The Fall of Goldsboro

March 22, 1865 – Federal forces began arriving at Goldsboro, North Carolina, which virtually ended their devastating Carolinas Campaign.

Federal Maj Gen W.T. Sherman | Image Credit: collaborationnation.wikispaces.com

Federal Maj Gen W.T. Sherman | Image Credit: collaborationnation.wikispaces.com

Confederate General Joseph E. Johnston’s withdrawal toward Smithfield after the Battle of Bentonville enabled Major General William T. Sherman to concentrate his Federal army at Goldsboro, the designated meeting point. This included the two corps led by Major General John M. Schofield (which had come east from Tennessee) and the four corps (which had come north from Georgia) led by Sherman himself, with the six corps totaling 88,948 men.[1]

Johnston had barely 20,000 men in comparison. In a message to Confederate General-in-Chief Robert E. Lee, he conceded: “Sherman’s course cannot be hindered by the small force I have. I can do no more than annoy him. I respectfully suggest that it is no longer a question whether you leave present position; you have only to decide where to meet Sherman. I will be near him.”[2]

Entering Goldsboro, Sherman issued congratulations to his troops: “After a march of the most extraordinary character, nearly 500 miles over swamps and rivers deemed impassable to others, at the most inclement season of the year, and drawing our chief supplies from a poor and wasted country, we reach our destination in good health and condition.”[3]

Sherman met up with Schofield in Goldsboro on the 23rd, just three days behind the schedule they had drafted in January. In the past 50 days, Sherman’s men had advanced 425 miles through harsh terrain and foul weather, crossed high rivers and deep swamps, and won battles at Kinston, Averasboro, and Bentonville. Federal forces now dominated North Carolina.[4]

Johnston’s Confederates crossed the Neuse River in retreat. Believing that Sherman would next advance into Virginia, Johnston positioned his army near Raleigh and Weldon, the two likeliest advance points. These were also solid linkage points with Robert E. Lee’s Army of Northern Virginia if Lee fled south from Petersburg.[5]

As the Federals rested, Sherman quickly began planning his next move. He wrote to General-in-Chief Ulysses S. Grant on the 24th: “I think I see pretty clearly how, in one more move, we can checkmate Lee, forcing him to unite Johnston with him in defense of Richmond, or, by leaving Richmond, to abandon the cause. I feel certain if he leaves Richmond, Virginia leaves the Confederacy.”[6]

Meanwhile, Federals worked around the clock over two days to repair the railroad to New Bern, and by the 25th, supplies began arriving from the North. No more would the troops live off southern civilians. Over 500 bags of mail also arrived for the soldiers, some of whom had not received mail in months.[7]

Sherman became one of the first passengers on the first eastbound train from Goldsboro to New Bern. Leaving the Federals under Schofield’s command, he left on the 25th to meet with Grant in Virginia to discuss future military strategy. Both Sherman and Grant expressed confidence that the next big campaign could end the war.[8]

—–

  • [1] Foote, Shelby, The Civil War: A Narrative: Volume 3: Red River to Appomattox (Vintage Civil War Library, Knopf Doubleday Publishing Group, Kindle Edition, 2011-01-26), Kindle Locations 17480-17510; Long, E.B. with Long, Barbara, The Civil War Day by Day (New York: Da Capo Press, Inc., 1971), p. 656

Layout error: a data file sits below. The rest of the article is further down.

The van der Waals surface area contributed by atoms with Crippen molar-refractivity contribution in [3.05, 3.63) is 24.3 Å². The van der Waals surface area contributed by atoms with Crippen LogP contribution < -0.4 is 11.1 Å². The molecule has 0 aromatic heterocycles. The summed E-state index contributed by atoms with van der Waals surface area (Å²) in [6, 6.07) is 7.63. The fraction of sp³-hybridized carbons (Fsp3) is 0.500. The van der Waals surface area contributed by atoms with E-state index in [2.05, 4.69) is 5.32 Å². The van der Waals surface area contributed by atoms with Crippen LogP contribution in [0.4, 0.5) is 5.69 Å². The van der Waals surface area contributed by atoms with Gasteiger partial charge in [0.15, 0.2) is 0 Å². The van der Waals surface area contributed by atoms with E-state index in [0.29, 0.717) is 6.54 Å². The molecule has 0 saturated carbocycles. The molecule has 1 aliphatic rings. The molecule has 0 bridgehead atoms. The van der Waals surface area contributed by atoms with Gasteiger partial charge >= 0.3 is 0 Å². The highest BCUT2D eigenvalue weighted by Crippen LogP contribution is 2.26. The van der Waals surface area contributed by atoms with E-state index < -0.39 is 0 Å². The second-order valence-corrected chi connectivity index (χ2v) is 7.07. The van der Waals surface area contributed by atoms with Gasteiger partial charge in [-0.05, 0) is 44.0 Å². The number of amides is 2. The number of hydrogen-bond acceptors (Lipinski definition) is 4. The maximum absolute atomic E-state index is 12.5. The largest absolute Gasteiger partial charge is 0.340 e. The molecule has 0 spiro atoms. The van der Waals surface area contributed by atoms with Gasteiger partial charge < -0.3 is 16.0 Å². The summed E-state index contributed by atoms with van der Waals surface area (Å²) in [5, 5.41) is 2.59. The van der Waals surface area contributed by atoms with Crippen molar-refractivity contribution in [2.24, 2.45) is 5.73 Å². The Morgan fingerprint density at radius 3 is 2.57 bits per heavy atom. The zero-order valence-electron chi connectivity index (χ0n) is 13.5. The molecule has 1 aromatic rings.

• [2] Foote, Shelby, The Civil War: A Narrative: Volume 3: Red River to Appomattox (Vintage Civil War Library, Knopf Doubleday Publishing Group, Kindle Edition, 2011-01-26), Kindle Locations 17490-17500; Korn, Jerry, Pursuit to Appomattox: The Last Battles (Alexandria, VA: Time-Life Books, 1983), p. 75-76
  • [3] Pollard, Edward A., Southern History of the War (New York: The Fairfax Press, 1990), p. 454
  • [4] Foote, Shelby, The Civil War: A Narrative: Volume 3: Red River to Appomattox (Vintage Civil War Library, Knopf Doubleday Publishing Group, Kindle Edition, 2011-01-26), Kindle Locations 17111-17121, 17490-17500; Long, E.B. with Long, Barbara, The Civil War Day by Day (New York: Da Capo Press, Inc., 1971), p. 656
  • [5] Foote, Shelby, The Civil War: A Narrative: Volume 3: Red River to Appomattox (Vintage Civil War Library, Knopf Doubleday Publishing Group, Kindle Edition, 2011-01-26), Kindle Locations 17490-17500; Long, E.B. with Long, Barbara, The Civil War Day by Day (New York: Da Capo Press, Inc., 1971), p. 656
  • [6] Foote, Shelby, The Civil War: A Narrative: Volume 3: Red River to Appomattox (Vintage Civil War Library, Knopf Doubleday Publishing Group, Kindle Edition, 2011-01-26), Kindle Locations 17539-17549
  • [7] Foote, Shelby, The Civil War: A Narrative: Volume 3: Red River to Appomattox (Vintage Civil War Library, Knopf Doubleday Publishing Group, Kindle Edition, 2011-01-26), Kindle Locations 17529-17549; Korn, Jerry, Pursuit to Appomattox: The Last Battles (Alexandria, VA: Time-Life Books, 1983), p. 76
  • [8] Foote, Shelby, The Civil War: A Narrative: Volume 3: Red River to Appomattox (Vintage Civil War Library, Knopf Doubleday Publishing Group, Kindle Edition, 2011-01-26), Kindle Locations 17529-17549; Korn, Jerry, Pursuit to Appomattox: The Last Battles (Alexandria, VA: Time-Life Books, 1983), p. 76
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One thought on “The Fall of Goldsboro

  1. […] Major General William T. Sherman met with Major General John M. Schofield at Goldsboro, North Carolina. This completed the junction of Federal forces in the state, as Sherman now had six […]

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